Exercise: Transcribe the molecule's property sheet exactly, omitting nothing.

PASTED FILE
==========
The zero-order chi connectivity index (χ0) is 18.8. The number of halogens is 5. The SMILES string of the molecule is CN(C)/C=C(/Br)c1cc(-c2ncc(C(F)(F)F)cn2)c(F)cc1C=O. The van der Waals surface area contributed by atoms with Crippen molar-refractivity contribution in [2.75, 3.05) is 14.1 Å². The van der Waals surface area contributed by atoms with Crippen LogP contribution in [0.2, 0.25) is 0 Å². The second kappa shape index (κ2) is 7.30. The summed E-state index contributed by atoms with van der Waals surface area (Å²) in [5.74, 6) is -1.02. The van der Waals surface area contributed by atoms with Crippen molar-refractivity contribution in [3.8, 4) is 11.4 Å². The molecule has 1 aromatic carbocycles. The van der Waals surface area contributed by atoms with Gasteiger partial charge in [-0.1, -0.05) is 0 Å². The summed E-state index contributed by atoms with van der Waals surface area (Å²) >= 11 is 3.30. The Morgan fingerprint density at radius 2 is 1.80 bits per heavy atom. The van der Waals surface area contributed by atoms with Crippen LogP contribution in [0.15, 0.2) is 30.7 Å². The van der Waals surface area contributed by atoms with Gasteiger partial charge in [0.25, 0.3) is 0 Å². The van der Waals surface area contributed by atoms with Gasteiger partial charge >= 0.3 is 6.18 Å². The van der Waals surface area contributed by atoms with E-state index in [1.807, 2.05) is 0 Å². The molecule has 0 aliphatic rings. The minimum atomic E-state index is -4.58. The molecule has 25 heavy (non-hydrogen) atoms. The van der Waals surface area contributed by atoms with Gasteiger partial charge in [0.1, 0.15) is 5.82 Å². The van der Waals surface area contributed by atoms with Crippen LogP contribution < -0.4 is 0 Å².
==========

The zero-order chi connectivity index (χ0) is 18.8. The number of halogens is 5. The SMILES string of the molecule is CN(C)/C=C(/Br)c1cc(-c2ncc(C(F)(F)F)cn2)c(F)cc1C=O. The van der Waals surface area contributed by atoms with Crippen molar-refractivity contribution in [2.75, 3.05) is 14.1 Å². The van der Waals surface area contributed by atoms with Crippen LogP contribution in [0.2, 0.25) is 0 Å². The second kappa shape index (κ2) is 7.30. The summed E-state index contributed by atoms with van der Waals surface area (Å²) in [5.74, 6) is -1.02. The van der Waals surface area contributed by atoms with Crippen molar-refractivity contribution in [3.8, 4) is 11.4 Å². The molecule has 1 aromatic carbocycles. The van der Waals surface area contributed by atoms with Gasteiger partial charge in [-0.1, -0.05) is 0 Å². The summed E-state index contributed by atoms with van der Waals surface area (Å²) >= 11 is 3.30. The Morgan fingerprint density at radius 2 is 1.80 bits per heavy atom. The van der Waals surface area contributed by atoms with Crippen LogP contribution in [0.15, 0.2) is 30.7 Å². The van der Waals surface area contributed by atoms with Gasteiger partial charge in [0.25, 0.3) is 0 Å². The van der Waals surface area contributed by atoms with Gasteiger partial charge >= 0.3 is 6.18 Å². The van der Waals surface area contributed by atoms with E-state index in [1.807, 2.05) is 0 Å². The molecule has 0 aliphatic rings. The minimum atomic E-state index is -4.58. The molecule has 25 heavy (non-hydrogen) atoms. The van der Waals surface area contributed by atoms with Gasteiger partial charge in [0.1, 0.15) is 5.82 Å². The van der Waals surface area contributed by atoms with Crippen LogP contribution < -0.4 is 0 Å².